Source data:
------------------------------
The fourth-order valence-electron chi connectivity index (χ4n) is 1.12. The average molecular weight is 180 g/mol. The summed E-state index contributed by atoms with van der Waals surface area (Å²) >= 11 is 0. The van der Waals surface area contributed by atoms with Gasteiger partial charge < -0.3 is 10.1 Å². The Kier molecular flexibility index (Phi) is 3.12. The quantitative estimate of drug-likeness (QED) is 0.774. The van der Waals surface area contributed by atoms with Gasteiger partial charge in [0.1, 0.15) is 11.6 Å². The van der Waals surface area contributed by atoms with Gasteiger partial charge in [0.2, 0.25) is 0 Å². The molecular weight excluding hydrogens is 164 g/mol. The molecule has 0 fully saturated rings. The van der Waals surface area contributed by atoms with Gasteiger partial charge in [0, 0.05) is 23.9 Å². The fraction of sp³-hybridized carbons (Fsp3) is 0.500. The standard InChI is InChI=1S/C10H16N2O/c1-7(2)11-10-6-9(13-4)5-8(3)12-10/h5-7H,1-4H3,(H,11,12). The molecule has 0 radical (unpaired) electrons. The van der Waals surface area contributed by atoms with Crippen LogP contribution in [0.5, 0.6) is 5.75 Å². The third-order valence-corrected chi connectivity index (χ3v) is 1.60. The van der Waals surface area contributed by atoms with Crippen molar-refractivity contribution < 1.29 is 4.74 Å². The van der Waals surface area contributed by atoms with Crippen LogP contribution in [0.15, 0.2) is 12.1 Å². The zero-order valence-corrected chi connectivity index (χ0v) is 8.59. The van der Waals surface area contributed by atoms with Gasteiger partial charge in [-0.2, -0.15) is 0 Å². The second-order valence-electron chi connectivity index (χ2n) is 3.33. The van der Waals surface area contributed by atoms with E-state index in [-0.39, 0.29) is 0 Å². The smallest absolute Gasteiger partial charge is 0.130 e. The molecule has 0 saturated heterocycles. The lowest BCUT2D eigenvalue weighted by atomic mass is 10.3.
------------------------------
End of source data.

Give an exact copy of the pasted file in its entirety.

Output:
The fourth-order valence-electron chi connectivity index (χ4n) is 1.12. The average molecular weight is 180 g/mol. The summed E-state index contributed by atoms with van der Waals surface area (Å²) >= 11 is 0. The van der Waals surface area contributed by atoms with Gasteiger partial charge < -0.3 is 10.1 Å². The Kier molecular flexibility index (Phi) is 3.12. The quantitative estimate of drug-likeness (QED) is 0.774. The van der Waals surface area contributed by atoms with Gasteiger partial charge in [0.1, 0.15) is 11.6 Å². The van der Waals surface area contributed by atoms with Gasteiger partial charge in [0.2, 0.25) is 0 Å². The molecular weight excluding hydrogens is 164 g/mol. The molecule has 0 fully saturated rings. The van der Waals surface area contributed by atoms with Gasteiger partial charge in [0, 0.05) is 23.9 Å². The fraction of sp³-hybridized carbons (Fsp3) is 0.500. The standard InChI is InChI=1S/C10H16N2O/c1-7(2)11-10-6-9(13-4)5-8(3)12-10/h5-7H,1-4H3,(H,11,12). The molecule has 0 radical (unpaired) electrons. The van der Waals surface area contributed by atoms with Crippen LogP contribution in [0.5, 0.6) is 5.75 Å². The third-order valence-corrected chi connectivity index (χ3v) is 1.60. The van der Waals surface area contributed by atoms with Crippen molar-refractivity contribution < 1.29 is 4.74 Å². The van der Waals surface area contributed by atoms with Crippen LogP contribution in [0.15, 0.2) is 12.1 Å². The zero-order valence-corrected chi connectivity index (χ0v) is 8.59. The van der Waals surface area contributed by atoms with Gasteiger partial charge in [-0.2, -0.15) is 0 Å². The second-order valence-electron chi connectivity index (χ2n) is 3.33. The van der Waals surface area contributed by atoms with E-state index in [-0.39, 0.29) is 0 Å². The smallest absolute Gasteiger partial charge is 0.130 e. The molecule has 0 saturated heterocycles. The lowest BCUT2D eigenvalue weighted by atomic mass is 10.3.